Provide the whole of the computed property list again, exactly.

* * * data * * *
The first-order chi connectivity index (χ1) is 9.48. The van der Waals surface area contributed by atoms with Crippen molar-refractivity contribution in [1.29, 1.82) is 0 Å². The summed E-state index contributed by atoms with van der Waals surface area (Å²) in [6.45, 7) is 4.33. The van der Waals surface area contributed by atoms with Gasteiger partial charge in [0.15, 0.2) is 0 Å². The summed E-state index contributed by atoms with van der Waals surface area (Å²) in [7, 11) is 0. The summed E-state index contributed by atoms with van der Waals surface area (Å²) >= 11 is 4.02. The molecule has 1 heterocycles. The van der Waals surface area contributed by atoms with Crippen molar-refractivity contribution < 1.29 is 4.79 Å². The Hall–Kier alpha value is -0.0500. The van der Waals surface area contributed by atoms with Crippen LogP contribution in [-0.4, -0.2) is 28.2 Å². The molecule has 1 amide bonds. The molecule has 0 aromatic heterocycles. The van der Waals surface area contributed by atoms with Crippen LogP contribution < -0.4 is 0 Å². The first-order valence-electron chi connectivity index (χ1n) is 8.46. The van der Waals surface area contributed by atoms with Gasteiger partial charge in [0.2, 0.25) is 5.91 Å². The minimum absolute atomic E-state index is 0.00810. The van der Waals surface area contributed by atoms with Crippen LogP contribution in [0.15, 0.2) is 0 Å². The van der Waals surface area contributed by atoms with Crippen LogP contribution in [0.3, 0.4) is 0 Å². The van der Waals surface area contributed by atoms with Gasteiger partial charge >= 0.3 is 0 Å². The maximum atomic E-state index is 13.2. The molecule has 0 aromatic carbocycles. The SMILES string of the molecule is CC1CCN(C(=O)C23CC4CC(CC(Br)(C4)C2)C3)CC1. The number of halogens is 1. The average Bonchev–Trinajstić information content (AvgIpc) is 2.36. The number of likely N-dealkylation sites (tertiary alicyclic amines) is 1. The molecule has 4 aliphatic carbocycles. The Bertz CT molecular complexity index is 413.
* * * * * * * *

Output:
The first-order chi connectivity index (χ1) is 9.48. The van der Waals surface area contributed by atoms with Crippen molar-refractivity contribution in [1.29, 1.82) is 0 Å². The summed E-state index contributed by atoms with van der Waals surface area (Å²) in [6.45, 7) is 4.33. The van der Waals surface area contributed by atoms with Gasteiger partial charge in [0.15, 0.2) is 0 Å². The summed E-state index contributed by atoms with van der Waals surface area (Å²) in [7, 11) is 0. The summed E-state index contributed by atoms with van der Waals surface area (Å²) >= 11 is 4.02. The molecule has 1 heterocycles. The van der Waals surface area contributed by atoms with Crippen molar-refractivity contribution < 1.29 is 4.79 Å². The Hall–Kier alpha value is -0.0500. The van der Waals surface area contributed by atoms with Crippen LogP contribution in [-0.4, -0.2) is 28.2 Å². The molecule has 1 amide bonds. The molecule has 0 aromatic heterocycles. The van der Waals surface area contributed by atoms with Crippen LogP contribution < -0.4 is 0 Å². The first-order valence-electron chi connectivity index (χ1n) is 8.46. The van der Waals surface area contributed by atoms with Gasteiger partial charge in [0.2, 0.25) is 5.91 Å². The minimum absolute atomic E-state index is 0.00810. The van der Waals surface area contributed by atoms with Crippen LogP contribution in [0.15, 0.2) is 0 Å². The van der Waals surface area contributed by atoms with Crippen LogP contribution in [0.3, 0.4) is 0 Å². The van der Waals surface area contributed by atoms with Gasteiger partial charge >= 0.3 is 0 Å². The maximum atomic E-state index is 13.2. The molecule has 0 aromatic carbocycles. The SMILES string of the molecule is CC1CCN(C(=O)C23CC4CC(CC(Br)(C4)C2)C3)CC1. The number of halogens is 1. The average Bonchev–Trinajstić information content (AvgIpc) is 2.36. The number of likely N-dealkylation sites (tertiary alicyclic amines) is 1. The molecule has 4 aliphatic carbocycles. The Bertz CT molecular complexity index is 413.